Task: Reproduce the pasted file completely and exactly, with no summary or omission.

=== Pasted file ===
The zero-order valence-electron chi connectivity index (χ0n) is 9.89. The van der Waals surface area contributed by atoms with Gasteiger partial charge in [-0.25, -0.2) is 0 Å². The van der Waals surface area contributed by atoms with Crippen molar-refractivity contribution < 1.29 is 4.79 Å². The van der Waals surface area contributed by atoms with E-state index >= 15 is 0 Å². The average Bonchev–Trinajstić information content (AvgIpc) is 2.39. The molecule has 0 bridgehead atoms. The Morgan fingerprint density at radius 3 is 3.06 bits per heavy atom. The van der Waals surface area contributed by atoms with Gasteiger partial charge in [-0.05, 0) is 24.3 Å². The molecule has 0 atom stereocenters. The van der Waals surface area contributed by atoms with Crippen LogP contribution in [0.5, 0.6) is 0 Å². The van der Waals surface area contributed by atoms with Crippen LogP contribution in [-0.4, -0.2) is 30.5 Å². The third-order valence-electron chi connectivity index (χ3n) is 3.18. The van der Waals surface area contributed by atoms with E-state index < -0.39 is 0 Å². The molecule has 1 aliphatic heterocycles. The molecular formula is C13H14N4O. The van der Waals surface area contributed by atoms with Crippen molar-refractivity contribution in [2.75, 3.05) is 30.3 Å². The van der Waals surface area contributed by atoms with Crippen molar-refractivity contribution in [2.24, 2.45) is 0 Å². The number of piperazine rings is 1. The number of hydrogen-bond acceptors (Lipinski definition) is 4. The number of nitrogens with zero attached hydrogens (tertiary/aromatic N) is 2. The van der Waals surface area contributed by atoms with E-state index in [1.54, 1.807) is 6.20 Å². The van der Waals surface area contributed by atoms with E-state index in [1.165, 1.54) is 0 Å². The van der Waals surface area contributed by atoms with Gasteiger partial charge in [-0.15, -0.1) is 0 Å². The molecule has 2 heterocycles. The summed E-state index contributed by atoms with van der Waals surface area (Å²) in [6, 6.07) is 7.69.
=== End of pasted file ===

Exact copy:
The zero-order valence-electron chi connectivity index (χ0n) is 9.89. The van der Waals surface area contributed by atoms with Gasteiger partial charge in [-0.25, -0.2) is 0 Å². The van der Waals surface area contributed by atoms with Crippen molar-refractivity contribution < 1.29 is 4.79 Å². The van der Waals surface area contributed by atoms with E-state index >= 15 is 0 Å². The average Bonchev–Trinajstić information content (AvgIpc) is 2.39. The molecule has 0 bridgehead atoms. The Morgan fingerprint density at radius 3 is 3.06 bits per heavy atom. The van der Waals surface area contributed by atoms with Gasteiger partial charge in [-0.05, 0) is 24.3 Å². The molecule has 0 atom stereocenters. The van der Waals surface area contributed by atoms with Crippen LogP contribution in [0.5, 0.6) is 0 Å². The van der Waals surface area contributed by atoms with Crippen LogP contribution in [-0.4, -0.2) is 30.5 Å². The third-order valence-electron chi connectivity index (χ3n) is 3.18. The van der Waals surface area contributed by atoms with E-state index < -0.39 is 0 Å². The molecule has 1 aliphatic heterocycles. The molecular formula is C13H14N4O. The van der Waals surface area contributed by atoms with Crippen molar-refractivity contribution in [2.75, 3.05) is 30.3 Å². The van der Waals surface area contributed by atoms with Crippen molar-refractivity contribution in [2.24, 2.45) is 0 Å². The number of piperazine rings is 1. The number of hydrogen-bond acceptors (Lipinski definition) is 4. The number of nitrogens with zero attached hydrogens (tertiary/aromatic N) is 2. The van der Waals surface area contributed by atoms with E-state index in [1.54, 1.807) is 6.20 Å². The van der Waals surface area contributed by atoms with E-state index in [1.165, 1.54) is 0 Å². The van der Waals surface area contributed by atoms with Gasteiger partial charge in [-0.15, -0.1) is 0 Å². The molecule has 2 heterocycles. The summed E-state index contributed by atoms with van der Waals surface area (Å²) in [6, 6.07) is 7.69.